[show abstract][hide abstract] ABSTRACT: Satellite cells exist in postnatal muscle tissue and constitute the main source of muscle precursor cells for growth and repair. These cells carry out important roles for skeletal muscle formation postnatally during growth of muscle mass as well as damage-induced regenerative processes. Muscle regeneration supports muscle function in aging and has a role in the functional impairment caused by progressive neuromuscular diseases. Major substances controlling this process are growth factors and extracellular matrix. Myostatin, a member of TGF-beta family, was mainly expressed in muscle tissue. Decorin, a member of the small leucine-rich proteoglycan gene family, is composed of a core protein and a dermatan/chondroitin sulfate chain. Recent studies have shown that decorin enhanced the proliferation and differentiation of myogenic cells by suppressing myostatin activity. Thus, decorin appears to be a new molecule in the myostatin signaling pathway and a promising target for treatment of progressive neuromuscular diseases. Therefore, in this study, we examined the localization of decorin as well as myostatin in a muscular dystrophy model in mdx mice and B10 Scott Snells mice as a control to elucidate the differences between decorin and myostatin messages as well as protein distribution. This study revealed increased expression of decorin protein as well as mRNA at the regenerative stage of mdx mice compared to early stages, while only weak expression of decorin was detected in the control mice. Our study contributes to identifying the relationship between decorin and myostatin as well as the development of a therapeutic strategy for progressive neuromuscular diseases.
[show abstract][hide abstract] ABSTRACT: Mammals exhibit marked morphological differences in the muscles surrounding the jaw bone due to differences in eating habits. Furthermore, the myofiber properties of the muscles differ with function. Since the muscles in the oral region have various functions such as eating, swallowing, and speech, it is believed that the functional role of each muscle differs. Therefore, to clarify the functional role of each masticatory muscle, the myofiber properties of the adult mouse masticatory muscles were investigated at the transcriptional level. Expression of MyHC-2b with a fast contraction rate and strong force was frequently noted in the temporal and masseter muscles. This suggests that the temporal and masseter muscles are closely involved in rapid antero-posterior masticatory movement, which is characteristic in mice. Furthermore, expression of MyHC-1 with a low contraction rate and weak continuous force was frequently detected in the lateral pterygoid muscle. This suggests that, in contrast to other masticatory muscles, mouse lateral pterygoid muscle is not involved in fast masticatory movement, but is involved in functions requiring continuous force such as retention of jaw position. This study revealed that muscles with different roles function comprehensively during complicated masticatory movement.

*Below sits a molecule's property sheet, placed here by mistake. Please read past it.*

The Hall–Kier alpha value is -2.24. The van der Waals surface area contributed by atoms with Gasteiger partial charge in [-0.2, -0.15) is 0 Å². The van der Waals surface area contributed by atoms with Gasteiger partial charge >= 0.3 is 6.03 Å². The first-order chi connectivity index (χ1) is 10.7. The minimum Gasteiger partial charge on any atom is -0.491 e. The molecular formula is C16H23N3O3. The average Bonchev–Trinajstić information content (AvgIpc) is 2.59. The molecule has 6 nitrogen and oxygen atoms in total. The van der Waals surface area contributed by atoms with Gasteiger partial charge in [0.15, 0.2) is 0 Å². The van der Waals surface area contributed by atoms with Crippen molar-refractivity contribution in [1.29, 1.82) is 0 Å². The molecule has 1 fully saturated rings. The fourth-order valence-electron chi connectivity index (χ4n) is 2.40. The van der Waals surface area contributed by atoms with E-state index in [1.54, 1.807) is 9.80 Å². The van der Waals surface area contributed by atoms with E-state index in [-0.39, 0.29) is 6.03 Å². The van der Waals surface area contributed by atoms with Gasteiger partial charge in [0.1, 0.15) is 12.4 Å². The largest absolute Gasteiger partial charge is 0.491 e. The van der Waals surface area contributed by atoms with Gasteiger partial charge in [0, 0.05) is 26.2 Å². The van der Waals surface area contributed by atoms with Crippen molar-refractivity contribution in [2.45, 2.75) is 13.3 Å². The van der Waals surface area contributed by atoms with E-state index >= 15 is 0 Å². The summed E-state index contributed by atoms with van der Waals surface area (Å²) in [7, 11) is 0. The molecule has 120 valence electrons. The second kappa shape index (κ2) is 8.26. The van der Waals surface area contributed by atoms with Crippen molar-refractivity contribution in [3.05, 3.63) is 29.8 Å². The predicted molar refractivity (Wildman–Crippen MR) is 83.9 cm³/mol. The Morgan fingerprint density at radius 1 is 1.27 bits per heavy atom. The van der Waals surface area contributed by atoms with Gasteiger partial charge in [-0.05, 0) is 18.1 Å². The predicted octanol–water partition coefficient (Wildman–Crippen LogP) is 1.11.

The Bulletin of Tokyo Dental College 06/2008; 49(2):53-8.